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Interpretation
Literature

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Ernst-Moritz-Arndt-Universität Greifswald - EMAU

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What makes their marriage admirable ——my impression of It goes without saying that all people in the world expect admirable marriage, including myself of course. But after reading the book Pride and Prejudice, impressed by the love story of Elizabeth and Mr. Darcy, I began to think more about what admirable love should be like instead of just expecting that blindly. There are four kinds of marriage in this novel, among which the one of Elizabeth and Mr. Darcy obviously gains the most appreciation from us. And the personality of each character…

Let me not to the marriage of true minds


Narrator:

1st person narrator "Let me"


Content:

"Love is not love, which alters when it alteration finds"

Love is immutable and permanent. If it is inconstant, it is not love, then it must be something else. Love is the only thing that exceeds everything. Love surpasses challenges and endures difficult times.

When you have made a commitment to love, it is as if you have sealed your fate, and when that happens the love can endure even time.


Style:

- images

"The star to every wandering bark" It is the guiding light to every lost man and woman on earth. He speaks of the "ever-fixed mark" the North Star, "whose worth's unknown, although his height be taken" One can't truly measure this stars value, although the physical height can be calculated.

"Love's not Time's fool, though rosy lips and cheeks within his bending sickle's compass come:" Love is timeless. Age will only befall physical beauty. This is a reference to death, the Grim Reaper (bending sickle's compass = the reaper).


- language

Like almost all the sonnets and other rhythmically decided genres, Shakespeare also uses abbreviations in Sonnet 116 to fit the rhythms and the meaning into the Sonnet form. Ex. "prov'd" and "lov'd".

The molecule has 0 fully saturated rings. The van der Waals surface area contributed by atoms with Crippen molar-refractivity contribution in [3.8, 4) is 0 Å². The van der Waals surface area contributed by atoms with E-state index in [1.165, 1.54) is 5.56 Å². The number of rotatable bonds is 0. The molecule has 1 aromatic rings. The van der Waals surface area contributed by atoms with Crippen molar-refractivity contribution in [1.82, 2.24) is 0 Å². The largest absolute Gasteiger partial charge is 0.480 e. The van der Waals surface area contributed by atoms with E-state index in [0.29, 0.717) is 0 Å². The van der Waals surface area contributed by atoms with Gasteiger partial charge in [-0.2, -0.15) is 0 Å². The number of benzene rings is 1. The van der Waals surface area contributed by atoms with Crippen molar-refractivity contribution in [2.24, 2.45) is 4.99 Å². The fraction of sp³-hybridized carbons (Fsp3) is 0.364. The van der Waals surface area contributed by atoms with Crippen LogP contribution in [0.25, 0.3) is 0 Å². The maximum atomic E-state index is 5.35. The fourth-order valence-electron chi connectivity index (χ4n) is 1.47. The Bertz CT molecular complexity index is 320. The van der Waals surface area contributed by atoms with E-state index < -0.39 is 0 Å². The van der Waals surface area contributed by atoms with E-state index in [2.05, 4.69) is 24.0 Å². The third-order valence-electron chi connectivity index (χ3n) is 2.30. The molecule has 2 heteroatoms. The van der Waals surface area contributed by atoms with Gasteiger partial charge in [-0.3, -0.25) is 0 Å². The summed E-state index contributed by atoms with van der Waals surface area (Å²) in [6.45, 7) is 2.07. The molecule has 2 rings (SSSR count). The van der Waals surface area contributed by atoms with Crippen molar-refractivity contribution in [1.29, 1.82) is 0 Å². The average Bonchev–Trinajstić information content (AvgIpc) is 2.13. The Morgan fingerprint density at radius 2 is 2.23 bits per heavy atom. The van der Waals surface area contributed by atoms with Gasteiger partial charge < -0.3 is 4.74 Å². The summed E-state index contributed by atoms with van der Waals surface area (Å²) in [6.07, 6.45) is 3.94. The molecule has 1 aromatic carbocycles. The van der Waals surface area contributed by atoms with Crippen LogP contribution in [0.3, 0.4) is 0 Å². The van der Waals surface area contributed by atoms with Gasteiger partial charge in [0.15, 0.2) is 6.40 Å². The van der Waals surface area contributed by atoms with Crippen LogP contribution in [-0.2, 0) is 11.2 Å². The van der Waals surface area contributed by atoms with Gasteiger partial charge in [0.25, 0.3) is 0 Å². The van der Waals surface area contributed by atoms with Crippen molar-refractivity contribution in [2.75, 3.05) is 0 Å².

- rhyme/rhythm

This sonnet uses the typical sonnet form, abab cdcd efef gg.

This sonnet is very rhythmically deviant:


"Let me not to the marriage of true minds"

¯ ˘ ¯ ˘ ˘ ¯ ˘ ˘ ¯ ¯

trochee dactyl dactyl spondee


"Admit impe - diments. Love is not love"

˘ ¯ ˘ ¯ ˘ ˘ ¯ ˘ ¯ ¯

iamb iamb pyrrhus trochee spondee


"Which alters when it altera - tion finds"

¯ ¯ ˘ ˘ ˘ ˘ ˘ ¯ ˘ ¯

trochee pyrrhus anapaest iamb

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Let me not to the marriage, Shakespeare: analysis
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"Or bends with the remover to remove:"

˘ ¯ ˘ ˘ ˘ ¯ ˘ ˘ ˘ ¯

iamb pyrrhus amphibrach anapaest

Themes:

Love and subsequently, good love, which is what happens, when you face the fact that all relationships have flaws of some kind, because everyone are different. Good love is not something that lets itself be stirred by something as insignificant as for instance an argument.

Good love also remains the same, should it be subject to change. "[ .] Which alters when it alteration finds"

With the North Star symbolising love, "Whose worth's unknown, although his height be taken" means that we're able to understand love to some degree, but it is very difficult to achieve the full grasp of it. Love's value is equal to the effort provided by the two lovers.


Context:

- renaissance features

The ideal Renaissance man was expected to be a philosopher, a musician and a poet in one. Shakespeare does all of these with his sonnets. He matches poetry with rhymes and rhythms, especially in his ability to match words with rhythms and syllables.


- comparing to other texts

Much like in sonnet 116, Shakespeare tries to tell us about the coherence between love and eternity in sonnet 18. It never shudders, not even when tempests shake the land. It is the one thing that will outlive man. Love is ever-present within man, animals and the literature that the two have provoked.


Sonnet 116 is yet another poem about love. It is clear that Shakespeare values love highly. He says that thinks perfect love should be strong and unwavering, "looks on tempests and is never shaken."


"Let me not to the marriage Admit impediments." He has no objections to true love.


He is so certain that this is the truth that he is willing to put all his poetry and all his work on the line in order to transmit this message to us. If Sonnet 116 does not speak the truth, then "I never writ, nor no man ever loved."


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